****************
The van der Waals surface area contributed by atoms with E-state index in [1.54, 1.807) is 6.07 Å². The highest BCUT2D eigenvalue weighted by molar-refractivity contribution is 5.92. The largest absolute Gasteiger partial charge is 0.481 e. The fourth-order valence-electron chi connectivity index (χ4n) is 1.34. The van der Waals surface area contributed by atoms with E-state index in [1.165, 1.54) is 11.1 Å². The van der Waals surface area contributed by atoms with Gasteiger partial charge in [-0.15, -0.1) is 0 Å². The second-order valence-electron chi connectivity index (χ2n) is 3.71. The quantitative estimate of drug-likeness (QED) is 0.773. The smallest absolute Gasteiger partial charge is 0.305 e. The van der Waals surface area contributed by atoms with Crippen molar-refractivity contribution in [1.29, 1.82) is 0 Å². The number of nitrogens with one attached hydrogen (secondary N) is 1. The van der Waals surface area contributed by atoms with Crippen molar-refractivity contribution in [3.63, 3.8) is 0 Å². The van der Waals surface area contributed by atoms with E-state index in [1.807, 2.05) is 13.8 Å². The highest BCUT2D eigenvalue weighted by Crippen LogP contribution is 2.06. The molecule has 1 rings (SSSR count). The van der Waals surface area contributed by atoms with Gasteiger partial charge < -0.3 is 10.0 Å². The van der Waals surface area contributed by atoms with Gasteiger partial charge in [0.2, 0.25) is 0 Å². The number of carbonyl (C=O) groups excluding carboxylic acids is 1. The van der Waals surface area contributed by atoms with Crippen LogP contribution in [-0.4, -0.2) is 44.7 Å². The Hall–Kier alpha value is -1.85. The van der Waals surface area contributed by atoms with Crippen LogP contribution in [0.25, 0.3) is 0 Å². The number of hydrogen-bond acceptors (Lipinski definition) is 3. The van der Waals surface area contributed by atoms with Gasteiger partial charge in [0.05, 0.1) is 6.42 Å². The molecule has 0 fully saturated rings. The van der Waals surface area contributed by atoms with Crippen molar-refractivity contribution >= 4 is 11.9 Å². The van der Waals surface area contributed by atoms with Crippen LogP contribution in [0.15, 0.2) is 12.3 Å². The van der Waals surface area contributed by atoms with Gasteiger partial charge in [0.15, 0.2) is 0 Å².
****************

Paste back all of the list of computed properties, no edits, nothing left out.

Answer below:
The van der Waals surface area contributed by atoms with E-state index in [1.54, 1.807) is 6.07 Å². The highest BCUT2D eigenvalue weighted by molar-refractivity contribution is 5.92. The largest absolute Gasteiger partial charge is 0.481 e. The fourth-order valence-electron chi connectivity index (χ4n) is 1.34. The van der Waals surface area contributed by atoms with E-state index in [1.165, 1.54) is 11.1 Å². The van der Waals surface area contributed by atoms with Gasteiger partial charge in [-0.15, -0.1) is 0 Å². The second-order valence-electron chi connectivity index (χ2n) is 3.71. The quantitative estimate of drug-likeness (QED) is 0.773. The smallest absolute Gasteiger partial charge is 0.305 e. The van der Waals surface area contributed by atoms with Crippen molar-refractivity contribution in [1.29, 1.82) is 0 Å². The number of nitrogens with one attached hydrogen (secondary N) is 1. The van der Waals surface area contributed by atoms with Crippen molar-refractivity contribution in [3.63, 3.8) is 0 Å². The van der Waals surface area contributed by atoms with E-state index in [1.807, 2.05) is 13.8 Å². The highest BCUT2D eigenvalue weighted by Crippen LogP contribution is 2.06. The molecule has 1 rings (SSSR count). The van der Waals surface area contributed by atoms with Gasteiger partial charge < -0.3 is 10.0 Å². The van der Waals surface area contributed by atoms with Gasteiger partial charge in [0.2, 0.25) is 0 Å². The number of carbonyl (C=O) groups excluding carboxylic acids is 1. The van der Waals surface area contributed by atoms with Crippen LogP contribution in [-0.4, -0.2) is 44.7 Å². The Hall–Kier alpha value is -1.85. The van der Waals surface area contributed by atoms with Crippen LogP contribution in [0.25, 0.3) is 0 Å². The number of hydrogen-bond acceptors (Lipinski definition) is 3. The van der Waals surface area contributed by atoms with Gasteiger partial charge in [0.05, 0.1) is 6.42 Å². The molecule has 0 fully saturated rings. The van der Waals surface area contributed by atoms with Crippen molar-refractivity contribution >= 4 is 11.9 Å². The van der Waals surface area contributed by atoms with Crippen LogP contribution in [0.15, 0.2) is 12.3 Å². The van der Waals surface area contributed by atoms with Gasteiger partial charge in [0.15, 0.2) is 0 Å².